Arthritis is a disease affecting the joints, cartilage, bones, muscles, and connective fibers in your body. There are over 100 different types of arthritis, but the 2 most common affecting adults are osteoarthritis and rheumatoid arthritis. 90% of adults in the US experience some form of arthritis. With its many joints and central role in supporting the body, the spine is a common area for osteoarthritis. Osteoarthritis is a degenerative disease that mostly affects older individuals. While the exact cause isn’t known, it is associated with wear and tear on the joints from aging or acute injury. Osteoarthritis is most common in joints that are used often, such as the hands, hips, back and legs.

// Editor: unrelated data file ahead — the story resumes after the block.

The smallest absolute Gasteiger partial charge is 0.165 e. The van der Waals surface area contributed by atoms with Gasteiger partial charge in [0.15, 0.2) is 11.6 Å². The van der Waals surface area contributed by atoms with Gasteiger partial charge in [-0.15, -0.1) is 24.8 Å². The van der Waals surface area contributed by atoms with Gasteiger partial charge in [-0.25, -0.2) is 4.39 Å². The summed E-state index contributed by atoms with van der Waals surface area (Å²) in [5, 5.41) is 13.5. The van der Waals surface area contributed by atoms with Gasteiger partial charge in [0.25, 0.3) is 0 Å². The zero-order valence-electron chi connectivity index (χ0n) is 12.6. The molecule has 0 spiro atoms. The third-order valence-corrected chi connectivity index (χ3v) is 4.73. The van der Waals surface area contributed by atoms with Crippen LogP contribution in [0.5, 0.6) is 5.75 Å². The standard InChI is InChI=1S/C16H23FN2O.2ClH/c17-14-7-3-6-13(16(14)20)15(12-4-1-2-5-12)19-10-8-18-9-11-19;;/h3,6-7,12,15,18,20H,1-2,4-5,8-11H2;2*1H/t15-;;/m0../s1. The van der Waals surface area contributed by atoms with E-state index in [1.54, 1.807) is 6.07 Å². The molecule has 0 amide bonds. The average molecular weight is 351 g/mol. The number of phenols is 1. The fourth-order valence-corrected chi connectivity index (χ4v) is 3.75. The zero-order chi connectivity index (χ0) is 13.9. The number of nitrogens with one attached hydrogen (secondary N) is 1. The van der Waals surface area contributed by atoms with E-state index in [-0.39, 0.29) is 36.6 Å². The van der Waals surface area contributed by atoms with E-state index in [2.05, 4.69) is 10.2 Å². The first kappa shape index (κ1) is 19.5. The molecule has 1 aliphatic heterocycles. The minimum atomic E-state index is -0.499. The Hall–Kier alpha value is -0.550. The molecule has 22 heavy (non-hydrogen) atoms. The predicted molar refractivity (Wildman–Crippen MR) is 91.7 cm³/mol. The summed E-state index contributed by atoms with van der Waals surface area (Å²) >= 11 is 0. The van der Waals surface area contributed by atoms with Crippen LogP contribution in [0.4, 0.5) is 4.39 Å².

Rheumatoid arthritis is an autoimmune disorder that can strike at any age causing pain, swelling, and reduced mobility in any joint in the body. While commonly felt in the hands and fingers, it can also occur in the joints in the spinal column and in the hips.
Facet disease or facet joint syndrome is most commonly arthritis that affects the facet joints. The joints in our spine join bones together to allow movement and limit rotation in the spine to ensure the vertebrae don’t slip out of position. This provides stability in your spine as you move. For every vertebrae in your spine, there are two facet joint sets, one facing up and down and the other facing left to right. These joints are surrounded by connective tissue producing fluid. The fluid lubricates and nourishes the joint. Cartilage coating the joints helps it to move and glide more smoothly together. Facet joints allow you to bend, stretch, and twist. These joints are also the ones in the spine that are most likely to develop osteoarthritis. Someone who is diagnosed with arthritis in the spine is most likely experiencing cartilage breakdown in those joints causing mild to severe pain.